Q. Nigel, what do you learn about these games as each round progresses? Does the pressure mount as each round progresses or are you finding the same intensity between now and next Thursday when you get to San Jose, do you take a deep breath or do you stay in a lockdown, pressure type mode?
NIGEL WILLIAMS-GOSS: We don't think of anything as pressure. We had pressure all year long. We were undefeated and we didn't feel any of that. This is what we live for, what we prepare for and we enjoy doing. We all enjoy competing at the highest level. The pressure doesn't mount but the competition does. Everyone wants to advance to the next round. You have to keep dialed in for next weekend, learn from your mistakes, but at the end of the day you're going to be really happy that you got the win.

Q. Your guys really were able to contain Northwestern. Nigel, you talked about the fact you were switching everything. What changed in the second half? What allowed Vic Law and others to get better looks?
JORDAN MATHEWS: They started running the hammer on the backside. And four defense, I didn't do a very good job of turning my head and looking a couple of times. We made the adjustment down the stretch. They adjusted. The first 20 minutes we were switching everything, sliding to the inside and trying to make them take tough 2's. Credit them. They went to the drawing board and made up some good plays. They switched in the second half.

Q. Zach, we got Nigel's perspective on your performance. What got you after halftime?
ZACH COLLINS: Well, I was pretty mad at myself about that first half. I didn't think I was being aggressive. My job is to come in and bring energy and I don't think I brought that energy in that first half. I just told myself you've got to come in and do your job and be confident. And I've been doing it all year. I've been bringing energy all year, and I just had to remember that I have to have the confidence in myself to go out there and make plays, and that's what I did.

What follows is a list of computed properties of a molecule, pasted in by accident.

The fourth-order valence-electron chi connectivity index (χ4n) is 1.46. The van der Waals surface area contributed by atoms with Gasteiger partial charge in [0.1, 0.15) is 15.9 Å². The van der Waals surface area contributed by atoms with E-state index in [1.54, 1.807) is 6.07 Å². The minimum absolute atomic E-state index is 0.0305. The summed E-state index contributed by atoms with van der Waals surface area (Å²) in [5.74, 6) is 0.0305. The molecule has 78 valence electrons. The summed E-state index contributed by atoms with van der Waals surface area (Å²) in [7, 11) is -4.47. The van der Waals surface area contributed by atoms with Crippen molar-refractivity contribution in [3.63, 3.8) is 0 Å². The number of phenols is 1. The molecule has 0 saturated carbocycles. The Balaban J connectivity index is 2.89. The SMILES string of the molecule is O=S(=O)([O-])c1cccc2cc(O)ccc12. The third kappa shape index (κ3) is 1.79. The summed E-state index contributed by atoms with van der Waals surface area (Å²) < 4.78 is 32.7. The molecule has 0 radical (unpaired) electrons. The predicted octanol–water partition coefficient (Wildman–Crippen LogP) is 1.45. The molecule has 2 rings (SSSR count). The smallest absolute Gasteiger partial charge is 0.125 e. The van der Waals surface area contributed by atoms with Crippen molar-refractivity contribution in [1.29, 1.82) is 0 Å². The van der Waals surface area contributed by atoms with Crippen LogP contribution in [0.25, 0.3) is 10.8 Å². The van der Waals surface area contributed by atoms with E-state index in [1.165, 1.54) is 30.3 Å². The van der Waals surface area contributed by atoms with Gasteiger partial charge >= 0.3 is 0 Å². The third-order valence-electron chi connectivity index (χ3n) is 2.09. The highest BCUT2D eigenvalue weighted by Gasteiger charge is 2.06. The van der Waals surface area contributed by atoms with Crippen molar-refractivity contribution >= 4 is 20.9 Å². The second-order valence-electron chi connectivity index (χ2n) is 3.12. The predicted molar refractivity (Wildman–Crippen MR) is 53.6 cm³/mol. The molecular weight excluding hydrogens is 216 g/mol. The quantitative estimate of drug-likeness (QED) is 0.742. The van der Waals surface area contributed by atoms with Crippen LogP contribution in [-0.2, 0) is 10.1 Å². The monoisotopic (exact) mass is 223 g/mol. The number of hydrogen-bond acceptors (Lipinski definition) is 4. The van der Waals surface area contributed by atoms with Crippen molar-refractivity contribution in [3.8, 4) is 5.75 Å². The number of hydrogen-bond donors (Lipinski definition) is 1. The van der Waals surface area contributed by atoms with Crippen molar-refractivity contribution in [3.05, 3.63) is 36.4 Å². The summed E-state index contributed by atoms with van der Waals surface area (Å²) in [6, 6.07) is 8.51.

Q. Can you talk a little bit about the trust you had in the freshmen bigs?
COACH MARK FEW: Sure. Obviously I have a lot of trust in them. I left them in down the stretch of an NCAA tournament game. And I think we've shown that all year. We've done it several times and other close games all the way dating back to the Orlando tournament. Depending on how the game goes, you know, it's either Przemek is being really, really effective and J3, Johnathan Williams, is or some of these games we need more athleticism or rim protection. Tillie is a great guy to get in there and solve problems, he bounces around and makes plays. They were playing off our four. And you can't do that with Tillie. He's a really good basketball player.

We have a lot of confidence in them. They shoot free throws well and defend well. And obviously they can make some plays.

Q. It was a game changer, the technical foul. Just the general job that you have to do as a coach to keep yourself in the coaching box. How hard is it?
COACH MARK FEW: Look, you guys feel it and felt it and see it when you cover these games. There's a lot of emotion that goes into these things. If you lose, your season's over. If you win -- in Northwestern's case, probably the best thing they've ever done in the history of the school. So there's a lot of emotion and you react spontaneously and stuff happens.